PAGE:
A network engineer for the government of Canberra, Australia, specializes in wireless technology. He enjoys participating in the Cisco Support Community because it’s a “two-way street.” He explains, “If I can help someone else, I’m happy. I also learn from other people’s answers and their responses to my answers.”
Q.How did you get involved in the networking industry?
A. My first job was with a global WAN provider. I learned networking skills on the job, and in 2005 passed the CCNA exam. Now I work with the city of Canberra, the capital of Australia. My biggest interest is wireless, and most of my knowledge came from the Cisco Support Community.
Q.What do you do with the city of Canberra?
A.I’m a network engineer. It’s my responsibility to manage the wired and wireless networks for our 118 education sites, all linked by dark fiber.
Q.What do you regard as your greatest accomplishment to date related to networking?
A.By March 2011, we’ll have finished implementing more than 1200 wireless access points in the public schools with 802.11n enabled. We’ve already begun using the school project as a template for implementing 802.11n with Cisco CleanAir technology in other buildings.
Q. What led you to the Cisco Support Community?
A.I discovered the Cisco Support Community when I did a search for some configuration information. I happened to see a question and thought, “I know the answer!” That person rated my answer, and I decided that participating would be interesting and enjoyable. I’m happy that my work colleagues are supportive of my participation.
Q. How often do you generally visit the Cisco Support Community?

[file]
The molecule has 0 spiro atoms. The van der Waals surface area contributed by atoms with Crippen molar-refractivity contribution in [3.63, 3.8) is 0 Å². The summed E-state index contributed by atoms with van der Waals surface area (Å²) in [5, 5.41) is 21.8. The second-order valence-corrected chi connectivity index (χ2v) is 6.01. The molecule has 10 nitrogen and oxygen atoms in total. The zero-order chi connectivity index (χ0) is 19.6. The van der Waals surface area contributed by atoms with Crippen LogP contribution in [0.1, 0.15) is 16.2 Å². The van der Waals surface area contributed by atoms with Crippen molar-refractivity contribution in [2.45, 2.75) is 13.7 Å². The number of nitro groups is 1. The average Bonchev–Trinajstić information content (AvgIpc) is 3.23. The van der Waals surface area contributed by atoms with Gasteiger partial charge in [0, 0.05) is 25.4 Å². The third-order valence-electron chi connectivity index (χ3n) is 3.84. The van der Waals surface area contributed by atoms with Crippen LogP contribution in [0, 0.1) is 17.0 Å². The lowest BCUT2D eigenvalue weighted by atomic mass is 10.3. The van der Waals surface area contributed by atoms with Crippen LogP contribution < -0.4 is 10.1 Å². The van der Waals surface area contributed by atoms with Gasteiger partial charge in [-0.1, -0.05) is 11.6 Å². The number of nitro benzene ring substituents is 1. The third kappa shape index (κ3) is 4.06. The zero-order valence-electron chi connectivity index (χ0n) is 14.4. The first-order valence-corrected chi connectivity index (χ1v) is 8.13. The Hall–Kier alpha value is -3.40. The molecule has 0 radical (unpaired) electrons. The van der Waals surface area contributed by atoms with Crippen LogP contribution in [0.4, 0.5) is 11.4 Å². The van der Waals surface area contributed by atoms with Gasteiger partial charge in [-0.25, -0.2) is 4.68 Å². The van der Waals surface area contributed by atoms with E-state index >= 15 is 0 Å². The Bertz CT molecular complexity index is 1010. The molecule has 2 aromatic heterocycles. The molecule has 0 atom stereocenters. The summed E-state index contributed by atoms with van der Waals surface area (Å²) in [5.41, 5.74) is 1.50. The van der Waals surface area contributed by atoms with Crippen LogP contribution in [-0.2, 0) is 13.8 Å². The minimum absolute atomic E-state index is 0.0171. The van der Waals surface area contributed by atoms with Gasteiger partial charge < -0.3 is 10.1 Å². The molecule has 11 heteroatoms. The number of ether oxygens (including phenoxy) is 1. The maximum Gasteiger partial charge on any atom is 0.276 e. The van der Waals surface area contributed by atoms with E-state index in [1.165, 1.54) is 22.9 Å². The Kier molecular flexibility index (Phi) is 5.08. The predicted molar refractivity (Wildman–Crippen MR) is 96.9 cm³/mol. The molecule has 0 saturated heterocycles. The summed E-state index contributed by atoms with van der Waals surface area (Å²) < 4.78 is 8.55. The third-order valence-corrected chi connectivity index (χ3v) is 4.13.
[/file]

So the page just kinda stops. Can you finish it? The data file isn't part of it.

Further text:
A.I keep the site open and set my browser to refresh every five minutes. Whenever I have a few free minutes, I scan through the wireless forums for new questions, whether or not they’ve been answered. If I know the answer, I post. Often I learn something new from other people’s answers. For example, when we were ready to enable 802.11n on the Cisco Aironet wireless access points in the schools, I remembered that someone had posted detailed instructions on which bits to enable.
Q.What do you find most rewarding about contributing?
A. It’s a two-way street. If I can help someone else, I’m happy. I also learn from other people’s answers and their responses to my answers. For example, I once responded to a question about router configurations, and a Cisco engineer pointed out that my answer was only partially correct. We all learn from each other. In fact, about half of the wireless capabilities we’ve implemented in Canberra schools I learned from the Cisco Support Community.
CISCO SUPPORT COMMUNITY
Q. What is your overall impression of Cisco Support Community?
A. The Cisco Support Community is second to none in terms of technical forums. The people are friendly and helpful. A lot of Cisco senior engineers are very good at what they do, and I look at their posts with great interest. I especially follow Edison Ortiz. I also like that the Community supported the Lighter Side thread I started to share networking jokes, which now appears in the .
Q.Do you have any suggestions to improve the site?
A. The site managers are very receptive to suggestions. In fact, every improvement I’ve thought of has already been implemented!
Q.Any messages for fellow members of the Cisco Support Community?
A.Please rate answers so that people with the same question know whether the solution worked. This also makes the site a good place for learning.